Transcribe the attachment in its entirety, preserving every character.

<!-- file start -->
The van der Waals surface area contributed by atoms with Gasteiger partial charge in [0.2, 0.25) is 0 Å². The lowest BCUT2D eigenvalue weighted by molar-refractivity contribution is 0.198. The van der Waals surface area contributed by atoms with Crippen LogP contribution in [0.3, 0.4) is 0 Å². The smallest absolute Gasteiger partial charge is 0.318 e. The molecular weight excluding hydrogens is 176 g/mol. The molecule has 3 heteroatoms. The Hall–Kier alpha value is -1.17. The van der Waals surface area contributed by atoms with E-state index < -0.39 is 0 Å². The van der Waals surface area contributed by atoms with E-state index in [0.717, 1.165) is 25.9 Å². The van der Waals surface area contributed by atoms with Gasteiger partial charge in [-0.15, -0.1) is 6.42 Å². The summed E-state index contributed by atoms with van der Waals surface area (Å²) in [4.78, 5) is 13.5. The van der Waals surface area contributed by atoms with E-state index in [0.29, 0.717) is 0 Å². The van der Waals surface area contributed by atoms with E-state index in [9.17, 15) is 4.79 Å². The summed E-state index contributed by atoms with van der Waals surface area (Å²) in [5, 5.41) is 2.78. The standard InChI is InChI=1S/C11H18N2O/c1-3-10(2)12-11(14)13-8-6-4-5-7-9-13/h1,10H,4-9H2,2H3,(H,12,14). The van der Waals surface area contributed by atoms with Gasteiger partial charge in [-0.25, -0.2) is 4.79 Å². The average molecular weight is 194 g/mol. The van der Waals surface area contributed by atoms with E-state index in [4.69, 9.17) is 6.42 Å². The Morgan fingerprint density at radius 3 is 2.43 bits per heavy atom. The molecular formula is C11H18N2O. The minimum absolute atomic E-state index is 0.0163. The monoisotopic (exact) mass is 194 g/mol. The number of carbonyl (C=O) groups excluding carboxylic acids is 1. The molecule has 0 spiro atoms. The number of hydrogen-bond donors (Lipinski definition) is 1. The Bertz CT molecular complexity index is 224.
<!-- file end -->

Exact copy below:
The van der Waals surface area contributed by atoms with Gasteiger partial charge in [0.2, 0.25) is 0 Å². The lowest BCUT2D eigenvalue weighted by molar-refractivity contribution is 0.198. The van der Waals surface area contributed by atoms with Crippen LogP contribution in [0.3, 0.4) is 0 Å². The smallest absolute Gasteiger partial charge is 0.318 e. The molecular weight excluding hydrogens is 176 g/mol. The molecule has 3 heteroatoms. The Hall–Kier alpha value is -1.17. The van der Waals surface area contributed by atoms with E-state index < -0.39 is 0 Å². The van der Waals surface area contributed by atoms with E-state index in [0.717, 1.165) is 25.9 Å². The van der Waals surface area contributed by atoms with Gasteiger partial charge in [-0.15, -0.1) is 6.42 Å². The summed E-state index contributed by atoms with van der Waals surface area (Å²) in [4.78, 5) is 13.5. The van der Waals surface area contributed by atoms with E-state index in [0.29, 0.717) is 0 Å². The van der Waals surface area contributed by atoms with E-state index in [9.17, 15) is 4.79 Å². The summed E-state index contributed by atoms with van der Waals surface area (Å²) in [5, 5.41) is 2.78. The standard InChI is InChI=1S/C11H18N2O/c1-3-10(2)12-11(14)13-8-6-4-5-7-9-13/h1,10H,4-9H2,2H3,(H,12,14). The van der Waals surface area contributed by atoms with Gasteiger partial charge in [-0.25, -0.2) is 4.79 Å². The average molecular weight is 194 g/mol. The van der Waals surface area contributed by atoms with E-state index in [4.69, 9.17) is 6.42 Å². The Morgan fingerprint density at radius 3 is 2.43 bits per heavy atom. The molecular formula is C11H18N2O. The minimum absolute atomic E-state index is 0.0163. The monoisotopic (exact) mass is 194 g/mol. The number of carbonyl (C=O) groups excluding carboxylic acids is 1. The molecule has 0 spiro atoms. The number of hydrogen-bond donors (Lipinski definition) is 1. The Bertz CT molecular complexity index is 224.